Her father went to jail when she was only 9, but she made it to university with some help
Hazlina (not her real name) was only nine years old, when her dad was jailed for six years for drug-related offences.
The eldest of eight siblings was left without a role model as her mother, a housewife, began working all the time to support the family. Her grades suffered, and she failed all four subjects from Primary 3 to Primary 5.
At parent-teacher meetings, which her parents could not attend, she would compare herself with her classmates. She felt jealous when she saw how invested their parents were in how they were doing in school.
Hazlina was speaking to The Straits Times on the sidelines of a symposium on Wednesday about supporting young offenders and at-risk youths. At the event, recommendations on breaking the cycle of intergenerational offending, as well as preventing substance abuse and sexual offending, were announced.
“I kind of hated my own family back then and I thought: ‘Why is it so easy for other kids to study? They can have their own room, they can have their own study table’,” she said.
But in Primary 6, Hazlina realised she had to get her act together.
She opened up to two of her teachers, who became the role models she needed. “They were very loving, very caring. So that motivated me to put in the work to study because they were so invested to support me, and I felt that.”
When her dad was incarcerated, Hazlina and her family also received help from NeuGen, a charity that supports ex-offenders and their families. She received mentoring, tuition and a bursary which helped her pull through school and get to university.
“When I just entered university I was concerned about whether I could handle multiple part-time jobs, but thankfully because of the bursary, I didn’t need to work (many) part time jobs, I could focus on my studies,” she said.
Now 23, Hazlina has graduated from her sociology course and is working in the non-profit sector.
ST also spoke to experts about underlying reasons behind sexual and drug offences, and how to curb them.
On sexual offending, Dr Majeed Khader, chief psychologist at the Ministry of Home Affairs, said key risk factors among young sexual offenders include a sense of loneliness, dysfunctional family backgrounds, and exposure to porn.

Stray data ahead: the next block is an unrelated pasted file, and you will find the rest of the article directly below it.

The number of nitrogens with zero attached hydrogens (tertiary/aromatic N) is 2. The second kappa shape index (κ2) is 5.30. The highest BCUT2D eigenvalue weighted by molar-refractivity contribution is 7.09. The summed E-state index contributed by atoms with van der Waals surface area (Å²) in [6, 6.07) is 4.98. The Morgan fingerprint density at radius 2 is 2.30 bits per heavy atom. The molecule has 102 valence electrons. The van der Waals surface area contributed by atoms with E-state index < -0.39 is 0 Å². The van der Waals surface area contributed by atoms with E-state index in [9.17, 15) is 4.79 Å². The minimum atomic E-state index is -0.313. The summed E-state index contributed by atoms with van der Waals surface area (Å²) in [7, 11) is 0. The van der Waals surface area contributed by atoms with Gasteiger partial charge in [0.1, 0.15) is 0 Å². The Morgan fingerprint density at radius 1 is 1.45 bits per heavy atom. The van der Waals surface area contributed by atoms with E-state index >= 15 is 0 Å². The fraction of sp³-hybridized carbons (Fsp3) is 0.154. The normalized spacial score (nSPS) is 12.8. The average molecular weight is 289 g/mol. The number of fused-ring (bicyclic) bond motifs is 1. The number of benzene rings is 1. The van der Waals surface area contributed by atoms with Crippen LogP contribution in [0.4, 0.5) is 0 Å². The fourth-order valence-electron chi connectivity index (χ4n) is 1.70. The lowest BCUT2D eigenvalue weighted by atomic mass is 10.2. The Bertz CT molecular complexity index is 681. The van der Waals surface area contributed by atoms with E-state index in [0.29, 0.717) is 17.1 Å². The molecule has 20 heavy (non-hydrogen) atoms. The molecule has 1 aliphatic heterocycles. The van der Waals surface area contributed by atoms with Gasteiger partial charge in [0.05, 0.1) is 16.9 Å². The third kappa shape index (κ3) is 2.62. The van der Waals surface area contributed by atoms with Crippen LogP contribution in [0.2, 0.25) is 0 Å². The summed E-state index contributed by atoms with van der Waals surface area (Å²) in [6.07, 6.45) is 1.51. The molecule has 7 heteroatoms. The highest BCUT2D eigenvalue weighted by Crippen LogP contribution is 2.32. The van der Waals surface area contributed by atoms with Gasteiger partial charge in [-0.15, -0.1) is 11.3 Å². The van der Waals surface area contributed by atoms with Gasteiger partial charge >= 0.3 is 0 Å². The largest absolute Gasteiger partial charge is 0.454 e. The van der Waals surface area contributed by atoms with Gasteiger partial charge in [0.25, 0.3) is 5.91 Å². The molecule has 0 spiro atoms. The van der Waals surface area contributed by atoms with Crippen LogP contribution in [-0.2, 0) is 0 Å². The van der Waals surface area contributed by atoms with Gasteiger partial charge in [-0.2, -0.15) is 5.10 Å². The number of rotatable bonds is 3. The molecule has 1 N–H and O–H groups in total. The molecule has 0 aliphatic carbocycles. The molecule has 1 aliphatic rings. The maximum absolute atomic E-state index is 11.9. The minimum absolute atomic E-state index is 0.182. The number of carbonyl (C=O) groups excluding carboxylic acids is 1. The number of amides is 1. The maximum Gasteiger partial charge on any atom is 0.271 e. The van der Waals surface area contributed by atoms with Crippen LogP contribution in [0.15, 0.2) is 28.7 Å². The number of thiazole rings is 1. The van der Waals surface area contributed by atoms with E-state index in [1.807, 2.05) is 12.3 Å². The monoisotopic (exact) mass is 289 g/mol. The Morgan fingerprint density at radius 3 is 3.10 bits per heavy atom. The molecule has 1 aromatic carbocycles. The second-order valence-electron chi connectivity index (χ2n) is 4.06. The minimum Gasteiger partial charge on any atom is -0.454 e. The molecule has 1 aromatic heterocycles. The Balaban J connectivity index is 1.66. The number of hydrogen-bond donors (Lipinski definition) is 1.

“They’re young, so it’s hard for them to have the insight to understand that this is not real world,” he said.
“People you see in porn are not like real people, because there is no consent in porn, and it is degrading to women. There’s a lot of aggression also. So they watch it and they think this is real life. And sometimes they act it out in real life. ”
He said many young sexual offenders he sees resort to offending because of maladaptive coping techniques. Some programmes aim to teach them how to cope with difficulties, loneliness, stress and arousal at a time when their bodies and brains are developing.
Dr Majeed added that those as young as primary schoolers may be getting access to porn, and to address their curiosity, there should be forums for them to ask questions, such as during school talks.
He said it is important to have parents broach the subject with their kids, or risk letting the Internet and pornography become their teachers. He suggested that parents, for example, can prompt their kids to think about consent when a sex scene comes on television.
Ms Gwen Ho, programme head for Integrated Service Provider SHINE Children and Youth Services -which was appointed to run programmes for young offenders - helps young people arrested for drug use who are placed in SHINE’s Youth Enhanced Supervision (YES) Programme.
She said youths who are not meaningfully engaged in work or studies tend to be more susceptible to drug use. She links up these youths with interest groups, or helps them find jobs.
Young people may also be influenced by their partner to use drugs, or do so in order to fit in with their peers, she said.
In that case, she nudges them to think of someone who can provide them with love without influencing them to take drugs. Caseworkers also hold counselling and family sessions with young drug offenders, to encourage their parents to understand their motivations for consuming drugs.
To stop drug use, young people tend to be more motivated if they can see how their actions affect their loved ones, she said. Otherwise, they might feel it is alright to continue taking drugs as long as they do not get caught.
“I always tell my youths to not be afraid tell to others about their weakness because no one’s perfect,” she said. “Ask for help from a trusted parent or friend, if they can’t help you resolve it at least they can accompany you to seek help.”
Ms Ho added that young offenders get a chance to start over with the YES Programme, which allows them to avoid being charged in court.
On society’s perceptions of young offenders, she said: “Give them a chance, don’t treat them as bad kids. Young people care about what people think of them - if others think they’re bad kids, they’ll start to believe it. We need to give them a way to contribute and see their value to society.”